So nobody here has thought about the last time they bought something that had a good price tag on it, and thought "wow! what a good deal for this item.", and then found out later what a piece of junk it is?
So what did they do then? Return the product? Accept the cheap product? If the public is gullible to accept cheap goods, then they will be the victims of the competition that is obviously going to benefit those with large profit margins at the expense of cheap goods. If people complain hard enough and refuse to buy the goods, then there will be a greater balance and competition would then lean in the direction of a discerning buyers public perhaps at the expense of something else.
william
Well, competition is one of those things that is generally good, but can become bad. As long as rules aren't broken, competition is a good thing. (ie. don't destroy, literally, your competitor's factory). These days, I've noticed how a lot of the food I buy has been quite a bit cheaper than usual, and the reason is that new, smaller, stores have come up with similar products at a much lower price. In order to stay in the game, prices had to be cut. It's a win for the consumer. Also, much goes for automobile manufacturers. Many companies with fairly inferior products are forced into lowering prices if they want to survive. Once again, a win for the consumer.

Competition is also something that allowed the human race to advance to where it is today. I'll use one fairly recent example, the Space Race. Had the United States not try to compete with the Soviet Union, what were our chances of reaching the moon? Competition is also something that motivates us to move forward in new advancements.

Of course, there are a number of exceptions. For example, when one or two companies come into almost total dominance of a market, that makes it difficult for smaller companies to jump in. They have to introduce a better product at a better price. Also, competition in business should never come to an end, nobody wants a monopoly.

All in all, competition is certainly a good thing, but like almost everything, it has limits.
Solon_Poledourus
deanhills wrote:
So what did they do then? Return the product? Accept the cheap product? If the public is gullible to accept cheap goods, then they will be the victims of the competition that is obviously going to benefit those with large profit margins at the expense of cheap goods. If people complain hard enough and refuse to buy the goods, then there will be a greater balance and competition would then lean in the direction of a discerning buyers public perhaps at the expense of something else.

We like to say that we demand quality goods. But then that doesn't explain why most giant corporate retailers sell junk, and are indeed the dominant companies, compared to smaller manufacturers who actually produce quality items.
Sadly, people accept the cheaply made, mass produced items out of convenience. So the competitive market will always favor the corporate giants who produce lower quality products as long as this continues.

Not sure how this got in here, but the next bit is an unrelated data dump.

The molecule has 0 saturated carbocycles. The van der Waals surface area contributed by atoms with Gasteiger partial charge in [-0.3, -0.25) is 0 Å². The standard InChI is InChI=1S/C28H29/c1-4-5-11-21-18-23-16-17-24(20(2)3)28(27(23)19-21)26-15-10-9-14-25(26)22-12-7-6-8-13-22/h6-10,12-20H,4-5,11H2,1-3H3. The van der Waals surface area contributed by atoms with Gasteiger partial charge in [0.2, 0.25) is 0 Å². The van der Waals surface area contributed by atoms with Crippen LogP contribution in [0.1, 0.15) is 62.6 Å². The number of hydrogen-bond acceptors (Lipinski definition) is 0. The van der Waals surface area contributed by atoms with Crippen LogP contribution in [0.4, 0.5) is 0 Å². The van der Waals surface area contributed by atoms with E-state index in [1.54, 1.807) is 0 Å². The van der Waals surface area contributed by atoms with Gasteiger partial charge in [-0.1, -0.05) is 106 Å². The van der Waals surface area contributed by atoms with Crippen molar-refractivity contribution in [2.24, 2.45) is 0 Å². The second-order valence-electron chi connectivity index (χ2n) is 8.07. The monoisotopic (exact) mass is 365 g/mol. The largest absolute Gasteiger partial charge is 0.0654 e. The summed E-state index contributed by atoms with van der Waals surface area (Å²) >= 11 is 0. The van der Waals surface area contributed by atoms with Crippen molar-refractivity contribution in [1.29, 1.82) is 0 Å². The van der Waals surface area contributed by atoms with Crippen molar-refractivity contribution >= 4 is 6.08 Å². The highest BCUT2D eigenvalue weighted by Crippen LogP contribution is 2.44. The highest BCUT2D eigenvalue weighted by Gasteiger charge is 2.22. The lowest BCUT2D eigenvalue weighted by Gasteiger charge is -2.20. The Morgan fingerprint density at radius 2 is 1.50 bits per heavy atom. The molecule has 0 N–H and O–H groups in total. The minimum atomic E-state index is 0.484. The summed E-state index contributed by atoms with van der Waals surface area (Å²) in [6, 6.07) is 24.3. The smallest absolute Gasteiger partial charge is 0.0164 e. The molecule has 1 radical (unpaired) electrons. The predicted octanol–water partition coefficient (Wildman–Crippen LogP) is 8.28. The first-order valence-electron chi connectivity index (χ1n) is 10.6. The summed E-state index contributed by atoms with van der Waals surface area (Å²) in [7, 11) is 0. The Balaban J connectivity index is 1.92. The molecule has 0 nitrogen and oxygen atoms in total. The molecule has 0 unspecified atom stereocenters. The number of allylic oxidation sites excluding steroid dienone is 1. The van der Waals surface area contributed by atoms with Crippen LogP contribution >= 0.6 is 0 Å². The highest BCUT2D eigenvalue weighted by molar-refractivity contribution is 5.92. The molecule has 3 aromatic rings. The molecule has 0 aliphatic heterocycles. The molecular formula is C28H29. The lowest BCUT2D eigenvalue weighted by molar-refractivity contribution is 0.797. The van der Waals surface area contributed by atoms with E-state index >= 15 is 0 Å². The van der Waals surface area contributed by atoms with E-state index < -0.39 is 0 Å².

william wrote:
Competition is also something that allowed the human race to advance to where it is today. I'll use one fairly recent example, the Space Race. Had the United States not try to compete with the Soviet Union, what were our chances of reaching the moon?

I see this example used often. The down side of it is that it caused alot of harm and animosity between the USSR and USA.
I also never see anyone saying that cooperation has "allowed the human race to advance", when it obviously has. More is always accomplished through cooperation than through competition. Competition may have led to advancements in science and technology, but the schools of science and technology were born out of cooperation and a mutual curiosity.
Fatality
Competition is good in my opinion. Not only does it not allow monopolies, but also pushes people to do better. Sometimes competition can get out of hand and cause problems, but for the most part I believe it to be a good thing.
deanhills
Solon_Poledourus wrote:
deanhills wrote:
So what did they do then? Return the product? Accept the cheap product? If the public is gullible to accept cheap goods, then they will be the victims of the competition that is obviously going to benefit those with large profit margins at the expense of cheap goods. If people complain hard enough and refuse to buy the goods, then there will be a greater balance and competition would then lean in the direction of a discerning buyers public perhaps at the expense of something else.

We like to say that we demand quality goods. But then that doesn't explain why most giant corporate retailers sell junk, and are indeed the dominant companies, compared to smaller manufacturers who actually produce quality items.
Sadly, people accept the cheaply made, mass produced items out of convenience. So the competitive market will always favor the corporate giants who produce lower quality products as long as this continues.
Well maybe this will force manufacturers to look at ways of manufacturing better quality products more cheaply?
Jamatu
Competition is good as long as the people involved are using it for the right reasons. Competitions can be used to expose your own weaknesses in whatever it is your competing. You can then use this and learn from it.

Obviously most people will just see competitions as a means to prove that they are better than someone else or if they believe it better than everyone else.